Insta-Pot Rice & Beans with "Moss" sauce

Here's a recipe that recreates the the taste of Portland's Macheesmo Mouse healthy Mexican food.

Boss Sauce

  • 10-12 ancho peppers
  • 1 cup dark brown sugar
  • 12oz (1 can) orange juice concentrate
  • 1/2 cup (low sodium) soy sauce
  • 1 Tbsp ground cumin
  • 1.5 cups water

Cook on high in Insta-pot for 8 min.  Natural release for 10 min then quick release .

After cooking, add 1/2 cup apple cider vinegar. Wait for it to cool, then liquify in blender

Strain before using.  I store it in a quart Mason jar. Stays refrigerated for up to a month.

About peppers

Ancho peppers are dried poblano peppers that are deep dark red or maroon in color. Anchos (ancho means wide in Spanish) are mild to moderately hot. You can substitute Mulato, Pasilla, California or Dried New Mexico chile peppers.

Black Bean spices

  • 1 Tbsp dried onions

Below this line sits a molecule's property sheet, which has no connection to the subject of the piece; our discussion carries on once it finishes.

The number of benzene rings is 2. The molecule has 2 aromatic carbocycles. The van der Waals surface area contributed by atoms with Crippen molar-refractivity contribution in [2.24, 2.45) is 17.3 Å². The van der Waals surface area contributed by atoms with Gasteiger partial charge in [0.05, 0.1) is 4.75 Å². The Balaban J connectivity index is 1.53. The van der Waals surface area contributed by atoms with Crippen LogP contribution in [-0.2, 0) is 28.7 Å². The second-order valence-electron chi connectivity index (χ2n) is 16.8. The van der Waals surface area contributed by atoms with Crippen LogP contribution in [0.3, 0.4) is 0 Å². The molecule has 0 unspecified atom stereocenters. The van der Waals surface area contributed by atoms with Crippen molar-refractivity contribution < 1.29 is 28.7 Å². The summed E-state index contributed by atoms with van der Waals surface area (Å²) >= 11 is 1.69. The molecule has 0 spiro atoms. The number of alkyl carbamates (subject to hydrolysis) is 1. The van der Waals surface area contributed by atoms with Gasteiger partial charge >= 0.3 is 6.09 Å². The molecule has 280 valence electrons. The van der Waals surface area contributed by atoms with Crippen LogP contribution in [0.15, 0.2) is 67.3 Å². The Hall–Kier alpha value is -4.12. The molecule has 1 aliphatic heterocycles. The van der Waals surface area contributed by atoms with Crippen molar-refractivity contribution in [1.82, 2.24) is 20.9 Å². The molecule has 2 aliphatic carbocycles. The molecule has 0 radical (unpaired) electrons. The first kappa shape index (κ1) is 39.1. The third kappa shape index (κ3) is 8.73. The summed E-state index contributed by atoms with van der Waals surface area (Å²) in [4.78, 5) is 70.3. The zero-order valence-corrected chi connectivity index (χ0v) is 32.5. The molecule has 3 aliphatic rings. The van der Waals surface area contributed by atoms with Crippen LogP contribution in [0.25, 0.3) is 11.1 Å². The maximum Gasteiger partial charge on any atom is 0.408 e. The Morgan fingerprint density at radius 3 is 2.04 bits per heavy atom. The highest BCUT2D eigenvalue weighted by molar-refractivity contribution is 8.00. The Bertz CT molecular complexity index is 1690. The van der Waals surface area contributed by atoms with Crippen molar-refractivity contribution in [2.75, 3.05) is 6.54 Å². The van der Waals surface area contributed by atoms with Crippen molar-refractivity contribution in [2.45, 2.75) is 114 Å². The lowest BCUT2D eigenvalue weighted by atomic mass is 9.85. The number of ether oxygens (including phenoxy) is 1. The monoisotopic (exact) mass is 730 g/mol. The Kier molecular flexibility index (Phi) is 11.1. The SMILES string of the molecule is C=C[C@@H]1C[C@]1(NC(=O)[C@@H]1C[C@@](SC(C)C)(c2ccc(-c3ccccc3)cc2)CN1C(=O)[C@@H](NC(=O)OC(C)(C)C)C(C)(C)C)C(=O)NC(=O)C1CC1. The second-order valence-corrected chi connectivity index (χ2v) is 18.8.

• 1 Tbsp salt
  • 1 Tbsp chili powder
  • 1 Tbsp Oregano (optional for "cuban style")
  • 1 Tbsp canola oil (optional)
  • 2 cups dried beans
  • 5 cups water

Cook on high in Insta-pot for 30 min. Natural release for 10 min then quick release 

Rice Spices

  • 1 Tbsp cumin
  • 1/2 Tbsp garlic power or 2 cloves fresh garlic
  • 1/4 tsp cayenne 
  • 1 cup brown rice  
  • 1 cup water

Cook on high in Insta-pot for 30 min & quick release

Time-saving Tip

You can cook the bean and rice at the same time.  Start the beans in the Insta-pot and then use a rack to suspend a glass bowl for the rice. Use the longer cooking time of the beans.

Serving Suggestions

  • Make a beans & rice bowl, topped with sour cream, avocados and salsa. Drizzle with sauce.
  • Make a burrito. The sauce goes great great with beans & rice. Add Monterey Jack cheese and hot sauce.
  • Use the sauce to baste roast chicken and serve on top of the beans & rice.


Sourdough Pancakes with Oregon Wild Huckleberries

Grandma's Secret Recipe: Sourdough

Blueberry Pancakes
For years my grandmother Monica would make sourdough pancakes with blueberries or, more often, with wild Oregon huckleberries.  She had a berry bush in the yard in Coos Bay and we grandkids would get up early and pick (and eat) some berries for the pancakes. What I didn’t realize until I was an adult was that she had prepared for the pancakes the night ahead.